A UW grad, Susan Dynner, takes a look at punk today in Punk’s Not Dead:
Thirty years after the Ramones and the Sex Pistols shocked the system with their hard, fast, status-quo-killing rock, the longest lasting punk band in history is drawing bigger crowds than ever, “pop-punk” bands have found success on MTV, and kids too young to drive are forming bands that carry the torch for punk’s raw, immediate sound. Meanwhile, “punk” has become a marketing concept to sell everything from cars to vodka, and dyed hair and piercings still mark a rite of passage for thousands of teens. Can the true, nonconformist punk spirit still live on in today’s culture? UW grad and filmmaker Susan Dynner brings us the answer, in the form of this rambuctious and smartly edited film, with interviews, performances, and behind-the-scenes journeys with the bands, labels, underground press, and the fans who keep punk alive. Who’s in the film? The list is insanely long: The Germs, Rancid, Black Flag, The UK Subs, The Offspring, more, more, dozens more.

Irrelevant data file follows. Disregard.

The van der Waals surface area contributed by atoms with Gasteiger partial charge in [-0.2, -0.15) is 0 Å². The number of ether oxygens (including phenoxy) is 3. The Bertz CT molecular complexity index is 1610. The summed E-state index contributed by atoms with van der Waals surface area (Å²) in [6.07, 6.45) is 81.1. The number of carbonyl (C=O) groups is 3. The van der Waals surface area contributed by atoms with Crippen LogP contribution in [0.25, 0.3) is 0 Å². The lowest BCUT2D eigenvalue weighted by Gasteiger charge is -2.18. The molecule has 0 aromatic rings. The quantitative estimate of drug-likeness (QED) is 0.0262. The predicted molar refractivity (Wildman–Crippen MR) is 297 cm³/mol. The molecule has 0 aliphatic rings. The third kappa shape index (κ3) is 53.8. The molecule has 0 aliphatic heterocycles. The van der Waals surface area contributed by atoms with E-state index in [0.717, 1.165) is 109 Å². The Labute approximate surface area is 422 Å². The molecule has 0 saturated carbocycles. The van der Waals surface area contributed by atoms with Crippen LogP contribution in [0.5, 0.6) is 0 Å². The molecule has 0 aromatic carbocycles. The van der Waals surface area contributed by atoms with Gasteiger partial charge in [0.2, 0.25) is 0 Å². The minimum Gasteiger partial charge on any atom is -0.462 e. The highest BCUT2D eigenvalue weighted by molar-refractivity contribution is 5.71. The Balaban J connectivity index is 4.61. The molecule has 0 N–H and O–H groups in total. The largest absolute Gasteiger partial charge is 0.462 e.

Lastly, there’s this film which sounds absolutely fantastic – War/Dance:
The students at the Patongo Primary School have been invited to participate in the national music and dance championships! Everyone is busy preparing for the competition: rehearsing songs, making costumes, and trying not to be too shy when the big-city musicians visit to help put the final polish on their dances. In this beautifully made documentary, gorgeously shot in HD, we meet students Nancy, Dominic (the xylophonist), and Rose: all eager to compete and represent their village in a contest no one expects them to win. Their village is actually a refugee camp, home to a displaced community suffering from a civil war in northern Uganda. These teenagers all have wrenching tales to tell about the violence that has been a part of their lives, and they have dreams to share about their future, too. If you’re not generally tempted to see all these festival films about war and strife, you might yet consider getting a ticket for War/Dance — the memorable stories of Nancy, Dominic, and Rose will stay with you for a long time.